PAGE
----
EDDIE Howe believes nice-guy managers can cut it at football’s pinnacle.

The Cherries boss hailed Gareth Southgate for rejuvenating the nation's love affair with the beautiful game by driving England to the World Cup semi-finals in the summer.

Howe admits he is flattered by comparisons drawn between his savvy, inclusive management style and that of England boss Southgate – then insisted there were plenty of routes to coaching success.

The 40-year-old, who leads his side into battle against Leicester City on Saturday (3pm), feels Cherries boast a strong squad spirit akin to Southgate's feel-good international set-up.

Asked if Southgate had shifted a perception that managers must be cut-throat to succeed, Howe told Press Association Sport: "I'd like to think there are plenty of different ways you can do the same job and still be successful.

"Gareth has his unique way of managing. I thought he conducted himself superbly throughout the tournament. Everything I saw I thought 'yep, great decision'.

"I don't think every team necessarily has good team spirit. It was more the way Gareth spoke and conducted himself. In turn that meant his players acted the same way.

"Also, you could see that clearly through the way the players interacted with the fans. It sent out a great message, a positive message, that the country then grabbed hold of."

When asked for his view on favourable comparisons between himself and Southgate, Howe continued: "I wouldn't view anything like that as a criticism, that's for sure!

"You only see a persona in the media, you don't quite know how Gareth manages behind the scenes. That's always difficult to gauge.

"You only truly see what someone's like away from the cameras.

"But certainly, any comparison with Gareth could only be viewed as a compliment."

A Wheel of Fortune-style forfeit game replaces the old-school fine system at Cherries.

Players cop punishments ranging from anything from making presentations to the group to performing a scene from a play.

Midfielder Lewis Cook once had to arrive for training dressed as a Ninja Turtle.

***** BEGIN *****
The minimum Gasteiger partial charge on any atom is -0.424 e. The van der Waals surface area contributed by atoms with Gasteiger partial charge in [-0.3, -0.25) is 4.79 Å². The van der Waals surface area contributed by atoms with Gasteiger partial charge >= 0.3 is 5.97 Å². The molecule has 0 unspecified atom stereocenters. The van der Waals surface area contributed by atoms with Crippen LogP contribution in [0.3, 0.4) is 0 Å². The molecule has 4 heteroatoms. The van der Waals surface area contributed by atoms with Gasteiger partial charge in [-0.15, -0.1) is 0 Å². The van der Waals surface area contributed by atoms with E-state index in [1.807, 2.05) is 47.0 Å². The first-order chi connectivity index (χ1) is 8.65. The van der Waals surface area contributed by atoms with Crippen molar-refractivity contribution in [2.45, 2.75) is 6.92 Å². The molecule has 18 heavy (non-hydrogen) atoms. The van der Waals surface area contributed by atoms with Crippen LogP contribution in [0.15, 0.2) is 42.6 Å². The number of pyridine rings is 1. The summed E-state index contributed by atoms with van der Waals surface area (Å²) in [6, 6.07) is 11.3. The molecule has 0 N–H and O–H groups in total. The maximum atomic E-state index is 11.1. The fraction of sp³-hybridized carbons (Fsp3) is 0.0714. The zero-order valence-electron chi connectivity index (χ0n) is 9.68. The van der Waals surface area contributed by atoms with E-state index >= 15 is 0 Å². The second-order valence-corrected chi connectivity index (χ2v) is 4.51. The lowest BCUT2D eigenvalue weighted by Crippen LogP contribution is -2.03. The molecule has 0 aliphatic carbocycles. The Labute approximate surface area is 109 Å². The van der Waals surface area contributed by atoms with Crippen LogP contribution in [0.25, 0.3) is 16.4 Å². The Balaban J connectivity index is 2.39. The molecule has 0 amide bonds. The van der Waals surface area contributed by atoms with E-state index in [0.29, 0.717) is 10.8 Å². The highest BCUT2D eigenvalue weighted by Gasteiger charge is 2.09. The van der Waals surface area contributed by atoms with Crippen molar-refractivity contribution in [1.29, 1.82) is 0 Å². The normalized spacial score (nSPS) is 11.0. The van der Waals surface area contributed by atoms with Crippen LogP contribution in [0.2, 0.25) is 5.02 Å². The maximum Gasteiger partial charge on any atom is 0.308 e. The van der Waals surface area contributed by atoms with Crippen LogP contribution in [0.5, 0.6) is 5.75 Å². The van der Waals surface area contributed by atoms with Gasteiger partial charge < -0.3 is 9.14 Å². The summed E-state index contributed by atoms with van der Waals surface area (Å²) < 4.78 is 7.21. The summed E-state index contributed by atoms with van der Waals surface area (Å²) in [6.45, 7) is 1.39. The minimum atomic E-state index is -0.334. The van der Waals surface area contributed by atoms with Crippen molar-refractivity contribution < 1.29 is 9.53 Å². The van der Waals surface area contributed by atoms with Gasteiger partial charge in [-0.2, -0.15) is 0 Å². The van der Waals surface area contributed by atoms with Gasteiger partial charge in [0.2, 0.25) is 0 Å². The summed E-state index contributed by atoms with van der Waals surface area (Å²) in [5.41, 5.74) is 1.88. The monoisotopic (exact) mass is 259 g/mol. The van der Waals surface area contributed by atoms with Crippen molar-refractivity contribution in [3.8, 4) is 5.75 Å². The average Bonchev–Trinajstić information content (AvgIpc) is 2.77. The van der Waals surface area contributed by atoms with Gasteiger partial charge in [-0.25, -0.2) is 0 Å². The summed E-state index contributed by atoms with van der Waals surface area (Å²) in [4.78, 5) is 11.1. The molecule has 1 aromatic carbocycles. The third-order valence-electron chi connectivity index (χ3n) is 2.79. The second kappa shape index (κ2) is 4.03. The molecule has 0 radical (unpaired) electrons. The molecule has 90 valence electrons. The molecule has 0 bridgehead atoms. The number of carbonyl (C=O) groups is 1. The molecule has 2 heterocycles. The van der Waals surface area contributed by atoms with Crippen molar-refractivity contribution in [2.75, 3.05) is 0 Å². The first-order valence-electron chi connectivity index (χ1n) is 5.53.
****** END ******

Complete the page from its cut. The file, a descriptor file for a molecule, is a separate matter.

Where Southgate had England throwing darts in Repino, at Dean Court Howe keeps his charges in a different kind of spin.

"If someone does something wrong within our systems then instead of paying a monetary fine they spin the wheel to find out what their forfeit is," said Howe.

"I don't know if the players see it as light relief, I think they would rather just pay a fine!

"But it's a way of harnessing loads of good moments throughout the season that actually encourages team spirit and develops people and leaders.

"There are certainly elements of England and Gareth Southgate's style that we'll learn from but a lot of the things we're already doing.

"Team spirit is something we work hard on. Having a common goal and aim is something that we focus on."

Howe first managed Cherries aged 31, thrust into the top job while still coming to terms with premature playing retirement.

The former centre-back continues to insist he will always owe Cherries more than they owe him – whatever his Dean Court achievements.

"I owe the club a huge amount for giving me the chance," said Howe.

"That's how I will always view the club: it's me owing the debt.

"Before I took this job, where was I? I was a retired footballer looking for a new career and I didn't know what that would be.

"I was given an opportunity to manage in a time when I shouldn't have been, really, with my experience and my knowledge. And I had to learn on the job.

"The biggest thing I can do then is give everything I can every day to improve the club, to improve everyone within the club. And that's what I try to do now."